Type Multipartite virus
Date Discovered 1991.01
Place of Origin Moscow, Soviet Union
Source Language
Platform DOS
File Type(s) .com, .exe
Infection Length 2,616-2,648 bytes
Reported Costs

Starship is a multipartite virus from the Soviet Union. For its time, its infection method was unique and it remains a curiosity. The virus also has an interesting payload.


When a .com or .exe file infected with Starship is executed, it infects the master boot record. It does not become memory resident and does not infect any other .com or .exe files. It modifies three bytes of partition table data. Starship places its code in 6 consecutive sectors of the last track. It keeps a counter of the number of times the computer has been booted, initialising it with a random number from 0 to 20 (hex numbers, 32 in decimal).

When the system is booted, Starship installs itself in video memory, where it is decrypted. The text ">STARSHIP_1<" can be found when it is in memory. It uses 4th text video page, so it will not work on monochrome screens. While in video memory, it intercepts interrupts to protect itself from being overwritten on the had disk and waits for the first program to terminate. When the first program has been terminated, it moves itself to the main memory there it takes up 2,688 bytes.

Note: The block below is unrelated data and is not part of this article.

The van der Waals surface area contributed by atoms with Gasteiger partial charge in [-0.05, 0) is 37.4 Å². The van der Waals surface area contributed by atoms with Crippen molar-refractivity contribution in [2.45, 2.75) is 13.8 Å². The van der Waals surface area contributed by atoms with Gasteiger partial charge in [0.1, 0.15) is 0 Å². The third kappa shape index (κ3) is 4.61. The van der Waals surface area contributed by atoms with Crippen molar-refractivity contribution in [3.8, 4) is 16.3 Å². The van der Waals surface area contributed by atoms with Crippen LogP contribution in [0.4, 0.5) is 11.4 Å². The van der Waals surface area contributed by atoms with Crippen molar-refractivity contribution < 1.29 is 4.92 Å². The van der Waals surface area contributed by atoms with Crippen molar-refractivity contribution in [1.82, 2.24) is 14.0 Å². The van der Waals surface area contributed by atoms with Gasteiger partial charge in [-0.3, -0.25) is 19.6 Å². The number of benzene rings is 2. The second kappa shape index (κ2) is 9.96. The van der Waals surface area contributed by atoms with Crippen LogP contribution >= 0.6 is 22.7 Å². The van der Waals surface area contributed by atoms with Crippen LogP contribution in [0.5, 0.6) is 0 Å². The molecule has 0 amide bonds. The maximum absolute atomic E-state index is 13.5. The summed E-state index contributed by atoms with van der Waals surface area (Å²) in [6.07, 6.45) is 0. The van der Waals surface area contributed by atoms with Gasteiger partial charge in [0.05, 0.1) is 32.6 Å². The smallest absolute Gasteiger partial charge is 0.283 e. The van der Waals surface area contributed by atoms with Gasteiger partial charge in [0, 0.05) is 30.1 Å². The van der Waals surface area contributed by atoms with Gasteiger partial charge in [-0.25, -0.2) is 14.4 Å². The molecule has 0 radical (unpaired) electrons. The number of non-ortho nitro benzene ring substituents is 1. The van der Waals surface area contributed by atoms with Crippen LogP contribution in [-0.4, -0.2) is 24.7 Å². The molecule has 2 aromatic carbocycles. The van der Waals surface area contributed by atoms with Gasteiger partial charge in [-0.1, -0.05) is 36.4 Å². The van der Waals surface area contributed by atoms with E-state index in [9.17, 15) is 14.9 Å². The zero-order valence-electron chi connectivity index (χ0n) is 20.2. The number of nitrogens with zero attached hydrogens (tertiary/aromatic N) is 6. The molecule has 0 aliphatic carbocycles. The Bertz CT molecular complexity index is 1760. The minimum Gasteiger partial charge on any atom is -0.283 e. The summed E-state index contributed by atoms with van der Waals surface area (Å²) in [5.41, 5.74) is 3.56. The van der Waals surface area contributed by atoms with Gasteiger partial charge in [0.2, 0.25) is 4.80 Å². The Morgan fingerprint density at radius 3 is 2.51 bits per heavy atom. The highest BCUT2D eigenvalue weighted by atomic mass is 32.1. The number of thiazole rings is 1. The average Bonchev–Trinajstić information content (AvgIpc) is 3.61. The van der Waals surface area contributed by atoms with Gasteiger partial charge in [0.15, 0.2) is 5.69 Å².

It infects .com and .exe files on drives A: and B: (on DOS, these are usually the drive letters for the 3 and 5.25 inch floppy disk) when the files are created or modified. It waits for the file to be closed before appending its code to it. The increase in size of the infected files will be between 2616 and 2648, the exact increses determined by the virus's random number generator.

Starship releases a payload when the boot counter reaches 80. It may take a few hours, depending on disk activity. The computer plays tones and displays colored pixels. Each of these corresponds to one disk access.


The virus became relatively common in the Soviet Union and later Russia.


Muttik I.G.. STARSHIP - interesting file-boot virus.

Vesselin Bontchev. University of Hamburg, Virus Test Center, Possible Virus Attacks Against Integrity Programs And How To Prevent Them.

Gryaznov Dmitry O.. Virus-L, Volume 4 : Issue 165, Re: Mutant viruses (PC). 1991.09.18

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